Is It Safe to Travel Yet?

A number of industries have been hit very hard by the coronavirus pandemic over the past 12 months.

Many of us might think first of the restaurant and entertainment industries. Mainly because we rarely go out to eat or go to theaters anymore.

But industries that have been clobbered even harder are travel and tourism. Many people who used to fly at least several times a year haven’t gotten on a plane since early 2020. Either for leisure or business.

The same has been true for train and bus travel. Most of us have been leery about being cooped up in a small space for any length of time with people we don’t know.

And we’ve been concerned about the safety of hotels once we arrive at our destination. As well as other public places.

Rebound Hopes Are Fading

A recent headline on the CNN website read this way. “The Travel Industry Is Still Getting Crushed.”

Travel and tourism normally account for 10 percent of the gross domestic product. And a similar share of jobs globally. The tourism industry lost an estimated $1.3 trillion in export revenue last year.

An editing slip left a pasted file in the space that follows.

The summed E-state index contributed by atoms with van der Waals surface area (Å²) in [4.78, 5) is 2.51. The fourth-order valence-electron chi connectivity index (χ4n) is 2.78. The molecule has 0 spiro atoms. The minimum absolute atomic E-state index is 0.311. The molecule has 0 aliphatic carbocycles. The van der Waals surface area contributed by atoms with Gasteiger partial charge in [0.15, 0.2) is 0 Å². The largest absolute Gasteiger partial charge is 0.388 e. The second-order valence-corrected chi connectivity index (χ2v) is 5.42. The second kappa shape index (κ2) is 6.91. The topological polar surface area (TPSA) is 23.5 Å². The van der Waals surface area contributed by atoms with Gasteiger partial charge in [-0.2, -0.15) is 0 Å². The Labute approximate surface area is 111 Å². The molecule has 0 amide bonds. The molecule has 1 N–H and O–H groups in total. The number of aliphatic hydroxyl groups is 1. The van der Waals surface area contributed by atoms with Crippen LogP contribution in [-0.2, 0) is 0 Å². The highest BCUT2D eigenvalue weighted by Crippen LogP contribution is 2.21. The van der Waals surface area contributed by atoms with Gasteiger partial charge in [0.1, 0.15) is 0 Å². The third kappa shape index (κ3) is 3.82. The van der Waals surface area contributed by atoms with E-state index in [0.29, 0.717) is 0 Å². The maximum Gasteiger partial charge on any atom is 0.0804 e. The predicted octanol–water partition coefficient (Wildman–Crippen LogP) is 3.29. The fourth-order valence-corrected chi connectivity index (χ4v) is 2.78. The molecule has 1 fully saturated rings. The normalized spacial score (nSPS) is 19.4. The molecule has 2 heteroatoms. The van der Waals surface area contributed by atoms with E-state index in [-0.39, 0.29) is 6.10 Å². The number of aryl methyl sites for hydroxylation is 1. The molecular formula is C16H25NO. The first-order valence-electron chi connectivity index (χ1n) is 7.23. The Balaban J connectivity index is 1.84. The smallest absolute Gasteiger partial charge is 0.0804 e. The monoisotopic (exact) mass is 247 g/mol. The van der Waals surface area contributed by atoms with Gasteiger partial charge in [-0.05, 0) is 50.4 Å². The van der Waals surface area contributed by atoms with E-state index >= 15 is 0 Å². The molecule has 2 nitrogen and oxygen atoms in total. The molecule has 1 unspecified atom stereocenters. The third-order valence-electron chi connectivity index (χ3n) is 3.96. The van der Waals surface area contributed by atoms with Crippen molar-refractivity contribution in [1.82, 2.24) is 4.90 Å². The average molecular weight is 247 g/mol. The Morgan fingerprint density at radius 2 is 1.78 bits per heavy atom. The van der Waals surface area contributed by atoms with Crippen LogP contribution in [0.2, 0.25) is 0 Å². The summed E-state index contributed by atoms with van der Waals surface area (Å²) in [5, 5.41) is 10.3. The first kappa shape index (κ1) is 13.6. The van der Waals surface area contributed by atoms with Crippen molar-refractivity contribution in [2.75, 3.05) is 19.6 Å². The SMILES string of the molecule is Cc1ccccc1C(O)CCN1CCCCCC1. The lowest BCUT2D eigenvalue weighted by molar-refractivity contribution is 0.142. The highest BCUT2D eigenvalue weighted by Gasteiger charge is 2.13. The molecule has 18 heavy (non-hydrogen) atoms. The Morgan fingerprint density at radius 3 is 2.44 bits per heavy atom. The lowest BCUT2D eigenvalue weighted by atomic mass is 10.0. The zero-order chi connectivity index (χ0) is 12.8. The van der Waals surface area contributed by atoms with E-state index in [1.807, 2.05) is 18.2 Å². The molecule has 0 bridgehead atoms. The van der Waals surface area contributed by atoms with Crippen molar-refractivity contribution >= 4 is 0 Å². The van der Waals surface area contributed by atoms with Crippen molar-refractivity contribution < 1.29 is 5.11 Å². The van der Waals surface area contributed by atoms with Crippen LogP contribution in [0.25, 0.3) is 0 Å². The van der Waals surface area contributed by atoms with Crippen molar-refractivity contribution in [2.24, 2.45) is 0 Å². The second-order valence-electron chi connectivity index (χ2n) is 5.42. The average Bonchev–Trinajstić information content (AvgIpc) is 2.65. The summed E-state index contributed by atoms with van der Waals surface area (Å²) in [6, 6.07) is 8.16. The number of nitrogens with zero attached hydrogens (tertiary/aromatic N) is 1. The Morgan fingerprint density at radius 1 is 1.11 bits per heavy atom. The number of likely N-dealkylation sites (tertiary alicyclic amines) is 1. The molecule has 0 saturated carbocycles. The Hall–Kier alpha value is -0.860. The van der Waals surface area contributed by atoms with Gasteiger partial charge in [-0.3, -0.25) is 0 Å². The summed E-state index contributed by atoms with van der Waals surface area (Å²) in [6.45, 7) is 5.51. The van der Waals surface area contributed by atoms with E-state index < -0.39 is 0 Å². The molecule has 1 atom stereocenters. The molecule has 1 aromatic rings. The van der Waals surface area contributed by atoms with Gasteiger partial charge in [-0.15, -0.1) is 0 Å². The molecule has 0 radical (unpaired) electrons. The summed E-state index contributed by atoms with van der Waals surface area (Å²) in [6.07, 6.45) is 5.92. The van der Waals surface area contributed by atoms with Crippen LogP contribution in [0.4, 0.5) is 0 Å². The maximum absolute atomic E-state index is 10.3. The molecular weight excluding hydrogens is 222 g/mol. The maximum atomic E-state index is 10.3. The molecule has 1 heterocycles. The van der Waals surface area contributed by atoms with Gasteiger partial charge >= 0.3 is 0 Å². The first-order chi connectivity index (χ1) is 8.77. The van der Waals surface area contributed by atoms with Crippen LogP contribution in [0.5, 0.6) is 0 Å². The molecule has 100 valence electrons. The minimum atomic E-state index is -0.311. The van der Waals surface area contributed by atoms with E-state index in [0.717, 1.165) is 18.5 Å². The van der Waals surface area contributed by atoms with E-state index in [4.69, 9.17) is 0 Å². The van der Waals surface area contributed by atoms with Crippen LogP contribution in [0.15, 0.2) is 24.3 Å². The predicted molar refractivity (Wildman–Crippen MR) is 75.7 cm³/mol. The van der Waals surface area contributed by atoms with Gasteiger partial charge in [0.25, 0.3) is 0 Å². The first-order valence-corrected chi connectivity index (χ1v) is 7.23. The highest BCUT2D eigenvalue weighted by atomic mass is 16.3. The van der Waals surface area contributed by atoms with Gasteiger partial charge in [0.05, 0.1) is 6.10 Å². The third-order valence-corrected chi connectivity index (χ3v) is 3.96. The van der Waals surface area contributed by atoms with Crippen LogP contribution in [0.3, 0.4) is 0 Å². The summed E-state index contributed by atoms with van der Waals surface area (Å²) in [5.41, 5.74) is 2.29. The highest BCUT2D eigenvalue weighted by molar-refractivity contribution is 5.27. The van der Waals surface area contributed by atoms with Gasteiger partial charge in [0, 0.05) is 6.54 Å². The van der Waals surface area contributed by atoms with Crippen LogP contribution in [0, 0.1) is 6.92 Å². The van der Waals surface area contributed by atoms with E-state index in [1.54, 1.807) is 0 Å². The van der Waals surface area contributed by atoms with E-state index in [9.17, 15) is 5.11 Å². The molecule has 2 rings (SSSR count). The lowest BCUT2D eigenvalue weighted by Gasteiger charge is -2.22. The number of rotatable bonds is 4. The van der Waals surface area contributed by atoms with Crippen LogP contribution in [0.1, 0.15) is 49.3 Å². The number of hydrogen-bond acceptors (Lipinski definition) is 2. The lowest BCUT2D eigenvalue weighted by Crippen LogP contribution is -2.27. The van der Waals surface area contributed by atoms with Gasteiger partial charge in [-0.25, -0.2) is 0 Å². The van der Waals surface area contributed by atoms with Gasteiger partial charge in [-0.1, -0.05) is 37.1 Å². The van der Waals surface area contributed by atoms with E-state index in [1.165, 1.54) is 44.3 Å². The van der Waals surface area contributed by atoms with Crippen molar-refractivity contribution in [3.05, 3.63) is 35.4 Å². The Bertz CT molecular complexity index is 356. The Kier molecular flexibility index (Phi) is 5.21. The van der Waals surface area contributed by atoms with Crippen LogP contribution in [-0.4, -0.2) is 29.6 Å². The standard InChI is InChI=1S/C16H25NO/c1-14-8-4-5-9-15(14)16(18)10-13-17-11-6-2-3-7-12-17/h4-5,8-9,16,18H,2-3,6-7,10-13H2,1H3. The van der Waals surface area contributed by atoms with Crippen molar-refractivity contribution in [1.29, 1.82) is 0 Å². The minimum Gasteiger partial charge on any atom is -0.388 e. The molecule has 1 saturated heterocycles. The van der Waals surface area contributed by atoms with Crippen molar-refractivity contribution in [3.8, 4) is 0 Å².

Not too long ago there was hope for a rebound. A number of governments had relaxed some restrictions. But now restrictions are tightening again in response to new coronavirus variants.

In fact, the UK requires travelers from 33 countries to isolate at their own expense for 10 days. Canada already had that policy in effect.

‘More Locked Down’ Than Ever

Alexandre de Juniac is CEO of the International Air Transport Association. He recently summed up the problem for the travel industry this way. “The world is more locked down today than at virtually any point in the past 12 months.

“Passengers face a bewildering array of rapidly changing and globally uncoordinated travel restrictions.”

Airlines are only some of the companies negatively affected by travel restrictions. There are thousands of other companies that rely on travel and tourism.

In 2019, these companies employed 330 million people globally. More than one-half of them have been laid off or furloughed. That’s according to the World Travel and Tourism Council. 

CDC Says to Avoid Travel

Fourteen months after the first coronavirus case was identified in the U.S., the CDC still recommends delaying travel.

Their website says, “Travel increases your chance of getting and spreading COVID-19.” And the agency flat-out stated, “Do NOT travel if you were exposed to COVID-19, you are sick or you have tested positive for COVID-19.”

Even those who’ve been fully vaccinated should wait two weeks before traveling.

That’s because it takes time for bodies to build protection after vaccination.